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Published: July 17th 2008
The boys in La Paz, BoliviaJune 29
R - L: Ryan, me, Lee, and Wayne.
: After departing from Cuzco on an overnight bus, Ryan and I found ourselves staring out at a brilliant sunrise over Lake Titicaca and wrapping up in a few extra layers to ward off the bitter cold. We reunited with a Japanese friend, Yoshi, whom we had met on our rafting trip near Cuzco, had a great alpaca lunch, walked around a bit, and discovered that one of Peru´s poorest cities was actually a pleasant place to linger. In our hostel that evening, we made fast friends with an Australian chef named Lee who had traveled up from Chile and was bound for Bolivia. Gathered for a great dinner with new friends (including Yoshi, Lee, another Japanese traveler and an English engineer who lives in Tanzania), chatted, laughed, and ultimately, decided a round of drinks were in order. Hours later in the bohemian bars, Ryan and I decided to spend more time getting to know our new Aussie mate, packed our gear, and prepared to set off for Bolivia.
Lee left Puno several hours before us on a coach that B-lined for Bolivia. Ryan and I elected, instead, to visit a couple of the quite backwater villages strung along
the shores of Lake Titcaca on the Peruvian side. After a rough border crossing involving brusk border guards and cramped cambi rides, we reunited with the Australian in the Bolivian lakeside town of Copacabana. He was not alone. At his side was Wayne, an Irishman he had met on his bus who had been traveling overland from Mexico (!). We took a quick liking to the man from Mead, who possessed a keen since of humor and a knack for storytelling.
But after realizing that the placid town of Copacabana was, well, pretty but placid, we teamed up with a few Canadians and another Aussie and took a cambi to La Paz. Barreling out of the cambi on a busy La Paz street, the seven of us took a moment to catch our beath (La Paz is about 10,000 feet above sea level and the pollution was eye-stinging) before humping down the hills with our heavy backpacks. We decided to stay at the Adventure Brew hostel - perhaps the only hostel in South America with its own microbrewery - and after situating ourselves in the dorm, ventured upstairs for a well deserved pint. July 4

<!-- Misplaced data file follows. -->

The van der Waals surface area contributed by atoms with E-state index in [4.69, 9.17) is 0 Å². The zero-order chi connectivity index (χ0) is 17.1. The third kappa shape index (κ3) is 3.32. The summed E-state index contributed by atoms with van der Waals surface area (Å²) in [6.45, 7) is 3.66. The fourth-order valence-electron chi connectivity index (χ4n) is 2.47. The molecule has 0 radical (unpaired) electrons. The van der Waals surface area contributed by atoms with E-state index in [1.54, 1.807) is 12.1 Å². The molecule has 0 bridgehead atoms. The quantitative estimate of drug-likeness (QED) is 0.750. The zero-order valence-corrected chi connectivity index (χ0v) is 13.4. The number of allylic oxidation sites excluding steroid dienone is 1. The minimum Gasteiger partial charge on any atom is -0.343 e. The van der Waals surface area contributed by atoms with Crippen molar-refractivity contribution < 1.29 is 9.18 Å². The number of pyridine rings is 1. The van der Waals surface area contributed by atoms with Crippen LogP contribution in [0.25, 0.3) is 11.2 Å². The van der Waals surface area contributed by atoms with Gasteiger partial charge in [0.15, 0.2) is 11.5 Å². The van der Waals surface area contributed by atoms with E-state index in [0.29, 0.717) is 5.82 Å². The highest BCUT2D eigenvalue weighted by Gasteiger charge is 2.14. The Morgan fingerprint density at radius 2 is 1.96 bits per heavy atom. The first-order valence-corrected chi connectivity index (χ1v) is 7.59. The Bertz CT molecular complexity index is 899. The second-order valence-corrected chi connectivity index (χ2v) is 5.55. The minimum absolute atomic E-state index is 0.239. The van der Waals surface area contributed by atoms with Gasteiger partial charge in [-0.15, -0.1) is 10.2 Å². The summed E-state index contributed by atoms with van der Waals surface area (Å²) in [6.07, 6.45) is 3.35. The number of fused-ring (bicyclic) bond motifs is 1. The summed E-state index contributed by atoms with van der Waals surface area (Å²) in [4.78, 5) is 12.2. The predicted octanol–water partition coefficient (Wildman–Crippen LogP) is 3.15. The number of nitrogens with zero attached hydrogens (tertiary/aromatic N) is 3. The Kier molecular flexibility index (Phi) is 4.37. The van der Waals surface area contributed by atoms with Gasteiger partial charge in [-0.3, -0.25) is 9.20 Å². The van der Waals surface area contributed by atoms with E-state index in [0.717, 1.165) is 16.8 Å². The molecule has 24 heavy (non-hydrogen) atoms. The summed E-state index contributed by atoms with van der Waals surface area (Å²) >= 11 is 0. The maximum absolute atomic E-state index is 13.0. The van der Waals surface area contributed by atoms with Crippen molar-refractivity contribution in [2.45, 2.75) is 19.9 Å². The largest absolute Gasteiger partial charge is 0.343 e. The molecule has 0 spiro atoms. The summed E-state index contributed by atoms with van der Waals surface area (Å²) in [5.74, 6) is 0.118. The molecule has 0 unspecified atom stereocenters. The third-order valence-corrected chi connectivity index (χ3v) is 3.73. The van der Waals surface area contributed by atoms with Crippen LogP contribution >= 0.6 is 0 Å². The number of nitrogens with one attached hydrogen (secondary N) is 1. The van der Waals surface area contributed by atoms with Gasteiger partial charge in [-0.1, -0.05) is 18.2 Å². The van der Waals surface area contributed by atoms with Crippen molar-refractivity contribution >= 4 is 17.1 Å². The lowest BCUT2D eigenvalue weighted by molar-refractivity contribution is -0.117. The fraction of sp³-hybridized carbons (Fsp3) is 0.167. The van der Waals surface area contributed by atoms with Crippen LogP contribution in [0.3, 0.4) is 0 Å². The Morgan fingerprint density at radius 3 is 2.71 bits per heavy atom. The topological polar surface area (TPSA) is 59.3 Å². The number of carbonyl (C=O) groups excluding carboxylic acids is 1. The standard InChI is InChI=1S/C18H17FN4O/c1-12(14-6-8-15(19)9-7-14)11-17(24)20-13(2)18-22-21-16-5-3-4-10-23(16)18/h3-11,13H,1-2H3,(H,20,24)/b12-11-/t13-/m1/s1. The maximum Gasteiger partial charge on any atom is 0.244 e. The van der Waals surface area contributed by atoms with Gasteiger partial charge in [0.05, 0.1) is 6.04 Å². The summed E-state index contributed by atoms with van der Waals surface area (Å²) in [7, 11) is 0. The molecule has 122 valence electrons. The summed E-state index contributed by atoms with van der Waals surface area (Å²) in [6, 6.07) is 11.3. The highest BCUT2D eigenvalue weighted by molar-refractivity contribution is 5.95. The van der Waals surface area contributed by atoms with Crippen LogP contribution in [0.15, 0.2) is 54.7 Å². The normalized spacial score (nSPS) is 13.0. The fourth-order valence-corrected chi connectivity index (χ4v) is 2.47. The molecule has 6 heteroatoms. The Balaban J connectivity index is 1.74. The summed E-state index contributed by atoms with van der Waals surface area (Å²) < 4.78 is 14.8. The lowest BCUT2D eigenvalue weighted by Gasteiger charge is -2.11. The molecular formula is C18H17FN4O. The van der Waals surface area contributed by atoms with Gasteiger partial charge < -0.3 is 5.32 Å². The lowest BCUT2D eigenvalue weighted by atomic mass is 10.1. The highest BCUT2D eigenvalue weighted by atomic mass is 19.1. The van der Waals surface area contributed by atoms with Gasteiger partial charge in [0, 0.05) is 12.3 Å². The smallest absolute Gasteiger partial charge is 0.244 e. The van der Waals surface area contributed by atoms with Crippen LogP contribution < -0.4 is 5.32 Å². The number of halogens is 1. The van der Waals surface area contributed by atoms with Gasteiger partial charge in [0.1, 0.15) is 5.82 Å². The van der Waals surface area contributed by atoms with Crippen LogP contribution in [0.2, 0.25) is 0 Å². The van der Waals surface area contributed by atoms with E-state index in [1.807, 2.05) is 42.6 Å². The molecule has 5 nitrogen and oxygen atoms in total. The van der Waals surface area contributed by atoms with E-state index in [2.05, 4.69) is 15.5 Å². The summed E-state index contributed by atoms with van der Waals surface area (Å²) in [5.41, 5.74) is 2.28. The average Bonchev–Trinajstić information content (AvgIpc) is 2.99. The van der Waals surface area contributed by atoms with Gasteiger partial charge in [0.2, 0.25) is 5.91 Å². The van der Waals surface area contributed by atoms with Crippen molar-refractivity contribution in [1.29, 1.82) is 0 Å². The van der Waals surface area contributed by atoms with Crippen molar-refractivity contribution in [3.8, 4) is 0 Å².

: Took in the
sights - churches, palaces, and the like - and celebrated our independence in the evening over hamburgers, hotdogs, and beer (prepared especially for the Americans by the hostel). Two large, porcelain bathtubs on the terrace outside were filled with brew and heated as hostel employees stoked small fires underneath. As the night went on, the Americans, Irish, and Aussies joked with the three poor English blokes that had come up for a drink and the conversations inevitably shifted from independence to "which country's citizens can drink the most." Several partygoers shed their clothes and dipped into the tubs outside, while the jokes and suds poured freely from within.
We woke late the following morning, and while the others toured a prison (not my cup of tea) I walked around town, did some shopping, found the Mercado de Brujos (witches market) selling dried llama fetuses, herbal potions, and other bizarre items, and generally enjoyed the myriad colors, smells, and sounds in the bustling city.
Boarded a bus the next day and went to see the Titanes del Ring, a wonderfully strange wrestling event that (for the time being) attracts a mostly Bolivian audience. The wrestlers are actually women dressed
in their traditional clothing, who proceed into the ring with an intimidating strut and hammer each other while the audience cheers and shouts. The wrestling women are actually revered as local celebrities, and to watch their athleticism and agility was quite a treat.
On our last day, Lee, Wayne, Ryan and I geared up (and signed a bundle of wavers) for a 64 kilometer storm down the "World´s Most Dangerous Road" which is a title given to the swath of gravel and mud given by the World Bank in 1995 after discovering that more accidental deaths occur here than any other stretch of road in the world. Not deterred, we followed our experienced guide from our starting place in Cumbre (at a dizzying 16,000 feet above sea level) down the curving, slippery trail with 600 meter cliffs on our left, rampaging motorists on our right, and not a single gaurd rail to be found. Our journey ended on the fringe of the Amazon basin, where we ate a hearty lunch with macaws, capuchin monkeys, and boas at an animal sanctuary in Coroico. Said a long goodbye to our friends that night, woke up early on July 8th, and left
airless, polluted (but very charming and authentic) La Paz for Buenos Aires. That´s the news for now, I´ll give you the lowdown on Buenos Aires very soon! Take care all.
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